China is not a liberal democracy. It is a totalitarian state. It treats human beings as so many tools of state policy. There is no personal space which the state cannot invade at will. Liberal democracies have good reasons of political morality for not wishing to be like China. Considering this issue only in terms of whether lockdowns are effective against pandemics, and whether governments can "get away with it", serves to reduce liberty from a major principle to a mere question of expediency.
We have to assume, since the Government took his advice, that ministers agreed with Prof Ferguson. Certainly that was the position of the senior minister who recently told me that liberal democracy was an unsuitable model for dealing with a pandemic. Something more “Napoleonic” was needed, said he.
Many people believe that it is OK to be like China for a time, because when the crisis ends we can go back to being like Britain again. These people are making a serious mistake. We cannot switch in and out of totalitarianism at will. Because a free society is a question of attitude, it is dead once the attitude changes.
A society in which oppressive control of every detail of our lives is unthinkable except when it is thought to be a good idea, is not free. It is not free while the controls are in place. And it is not free after they are lifted, because the new attitude will allow the same thing to happen again whenever there is enough public support.
Covid-19 is not unique. There will be other epidemics. Some will be worse. Other issues will pose similar dilemmas, from terrorism and climate change at one extreme to obesity and censorship of politically incorrect opinion at the other. A threshold has now been crossed. A big taboo has gone. Other governments will say that the only question that matters is whether it works and whether they can “get away with it”. In a world ruled by the empire of fear, the answer will usually be “yes”.
We already have a striking example. The vaccine, which was supposed to make the lockdown unnecessary, has become a reason for keeping it in force. Because there is now an exit route, we are told that it doesn’t matter how far away it is.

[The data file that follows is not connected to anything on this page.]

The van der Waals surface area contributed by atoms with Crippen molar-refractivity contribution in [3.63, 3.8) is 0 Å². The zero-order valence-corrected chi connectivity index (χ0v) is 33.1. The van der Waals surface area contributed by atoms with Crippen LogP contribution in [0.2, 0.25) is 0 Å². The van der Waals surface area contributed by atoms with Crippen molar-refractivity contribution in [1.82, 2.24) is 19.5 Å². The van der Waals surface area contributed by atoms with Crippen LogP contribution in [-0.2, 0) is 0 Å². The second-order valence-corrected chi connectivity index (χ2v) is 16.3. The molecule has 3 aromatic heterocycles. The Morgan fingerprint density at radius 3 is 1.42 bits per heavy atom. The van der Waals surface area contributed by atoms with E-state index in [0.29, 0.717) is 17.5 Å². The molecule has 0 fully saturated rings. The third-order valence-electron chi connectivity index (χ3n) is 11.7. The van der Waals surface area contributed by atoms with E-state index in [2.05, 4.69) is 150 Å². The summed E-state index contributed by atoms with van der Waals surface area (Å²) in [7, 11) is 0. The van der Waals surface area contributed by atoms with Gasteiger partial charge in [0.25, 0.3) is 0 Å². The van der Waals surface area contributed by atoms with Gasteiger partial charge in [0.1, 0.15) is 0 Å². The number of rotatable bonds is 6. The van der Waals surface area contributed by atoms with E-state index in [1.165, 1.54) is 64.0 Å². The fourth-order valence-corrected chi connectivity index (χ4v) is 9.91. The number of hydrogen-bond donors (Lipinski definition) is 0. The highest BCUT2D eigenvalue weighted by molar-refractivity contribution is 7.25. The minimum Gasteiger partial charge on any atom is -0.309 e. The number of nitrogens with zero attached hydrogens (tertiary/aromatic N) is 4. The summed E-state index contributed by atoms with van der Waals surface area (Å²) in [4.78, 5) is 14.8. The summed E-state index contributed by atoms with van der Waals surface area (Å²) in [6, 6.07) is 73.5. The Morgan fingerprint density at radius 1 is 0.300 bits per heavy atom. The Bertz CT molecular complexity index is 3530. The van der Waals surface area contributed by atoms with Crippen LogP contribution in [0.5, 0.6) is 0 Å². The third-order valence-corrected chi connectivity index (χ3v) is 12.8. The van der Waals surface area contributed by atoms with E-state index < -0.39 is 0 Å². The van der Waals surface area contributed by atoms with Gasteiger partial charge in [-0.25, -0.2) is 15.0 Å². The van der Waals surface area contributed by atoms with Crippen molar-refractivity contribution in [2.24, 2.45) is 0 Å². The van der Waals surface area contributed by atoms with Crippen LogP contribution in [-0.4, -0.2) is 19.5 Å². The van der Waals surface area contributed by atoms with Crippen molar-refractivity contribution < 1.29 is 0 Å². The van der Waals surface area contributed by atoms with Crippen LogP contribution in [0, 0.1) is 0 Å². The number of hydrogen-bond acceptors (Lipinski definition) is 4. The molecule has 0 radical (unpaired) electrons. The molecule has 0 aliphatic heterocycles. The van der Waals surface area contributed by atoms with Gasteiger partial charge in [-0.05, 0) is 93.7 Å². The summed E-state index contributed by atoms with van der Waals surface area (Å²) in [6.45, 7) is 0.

Infections, hospitalisations and deaths are plunging, but millions who are at virtually no risk are being kept in house imprisonment. This is being done mainly because a selective regime of controls would be too difficult for the state to enforce. Coercion quickly becomes an object in itself.
Liberty is not an absolute value but it is a critically important one. Of all freedoms, the freedom to interact with other human beings is perhaps the most valuable. It is a basic human need, the essential condition of human happiness and creativity.
I do not doubt that there are extreme situations in which oppressive controls over our daily lives may be necessary and justified: an imminent threat of invasion, for example, or a violent general insurrection. Some health crises may qualify, such as a major epidemic of smallpox (case mortality about 30 per cent) or Ebola (about 50 per cent).
Covid-19 is serious, but it is not in that category or even close. It is well within the range of perils which we have always had to live with, and always will. According to government figures, more than 99 per cent of people who get Covid survive. The great majority will not even get seriously ill. The average age at which people die of Covid-19 is 82, which is close to the average age at which people die anyway.
The Prime Minister claims to believe in liberty and to find the current measures distasteful. Actions speak louder than words, and I am afraid that I do not believe him. He is too much of a populist to go against public sentiment. He lacks the moral and political stature to lead opinion rather than follow it.
I hope that I am wrong about this. But we shall soon know. In the next week Boris Johnson has an opportunity to show that he has some principles after all.
The "sunk cost fallacy" is a well-known source of distortion in human decision-making. A decision is made which has destructive implications. The limited benefits and immense collateral damage gradually become apparent.